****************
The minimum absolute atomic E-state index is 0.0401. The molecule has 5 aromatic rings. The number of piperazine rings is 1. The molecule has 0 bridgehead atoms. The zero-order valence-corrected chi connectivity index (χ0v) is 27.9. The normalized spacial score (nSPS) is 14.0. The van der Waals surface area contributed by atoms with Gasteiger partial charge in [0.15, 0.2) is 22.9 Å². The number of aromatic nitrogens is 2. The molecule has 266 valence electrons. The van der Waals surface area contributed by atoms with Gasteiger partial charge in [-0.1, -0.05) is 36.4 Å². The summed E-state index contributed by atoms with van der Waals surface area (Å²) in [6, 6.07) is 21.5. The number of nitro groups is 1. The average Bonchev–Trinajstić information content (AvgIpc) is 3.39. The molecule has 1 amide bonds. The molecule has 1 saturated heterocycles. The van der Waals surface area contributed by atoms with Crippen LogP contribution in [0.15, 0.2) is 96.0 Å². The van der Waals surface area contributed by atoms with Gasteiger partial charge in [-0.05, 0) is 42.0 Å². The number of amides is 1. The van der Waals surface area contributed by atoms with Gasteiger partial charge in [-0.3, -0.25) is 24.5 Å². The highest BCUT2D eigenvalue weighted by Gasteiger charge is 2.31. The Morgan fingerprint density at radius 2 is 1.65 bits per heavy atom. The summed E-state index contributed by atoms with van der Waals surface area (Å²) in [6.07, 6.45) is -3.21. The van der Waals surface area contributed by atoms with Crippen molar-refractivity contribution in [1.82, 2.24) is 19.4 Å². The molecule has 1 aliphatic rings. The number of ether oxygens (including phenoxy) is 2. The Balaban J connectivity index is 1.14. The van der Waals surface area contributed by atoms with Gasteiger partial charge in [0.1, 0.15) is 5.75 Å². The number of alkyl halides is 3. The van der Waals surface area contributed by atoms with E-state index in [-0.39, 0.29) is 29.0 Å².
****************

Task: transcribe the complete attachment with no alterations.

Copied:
The minimum absolute atomic E-state index is 0.0401. The molecule has 5 aromatic rings. The number of piperazine rings is 1. The molecule has 0 bridgehead atoms. The zero-order valence-corrected chi connectivity index (χ0v) is 27.9. The normalized spacial score (nSPS) is 14.0. The van der Waals surface area contributed by atoms with Gasteiger partial charge in [0.15, 0.2) is 22.9 Å². The number of aromatic nitrogens is 2. The molecule has 266 valence electrons. The van der Waals surface area contributed by atoms with Gasteiger partial charge in [-0.1, -0.05) is 36.4 Å². The summed E-state index contributed by atoms with van der Waals surface area (Å²) in [6, 6.07) is 21.5. The number of nitro groups is 1. The average Bonchev–Trinajstić information content (AvgIpc) is 3.39. The molecule has 1 amide bonds. The molecule has 1 saturated heterocycles. The van der Waals surface area contributed by atoms with Crippen LogP contribution in [0.15, 0.2) is 96.0 Å². The van der Waals surface area contributed by atoms with Gasteiger partial charge in [-0.05, 0) is 42.0 Å². The number of amides is 1. The van der Waals surface area contributed by atoms with Gasteiger partial charge in [-0.3, -0.25) is 24.5 Å². The highest BCUT2D eigenvalue weighted by Gasteiger charge is 2.31. The Morgan fingerprint density at radius 2 is 1.65 bits per heavy atom. The summed E-state index contributed by atoms with van der Waals surface area (Å²) in [6.07, 6.45) is -3.21. The van der Waals surface area contributed by atoms with Crippen molar-refractivity contribution in [1.82, 2.24) is 19.4 Å². The molecule has 1 aliphatic rings. The number of ether oxygens (including phenoxy) is 2. The Balaban J connectivity index is 1.14. The van der Waals surface area contributed by atoms with Gasteiger partial charge in [0.1, 0.15) is 5.75 Å². The number of alkyl halides is 3. The van der Waals surface area contributed by atoms with E-state index in [-0.39, 0.29) is 29.0 Å².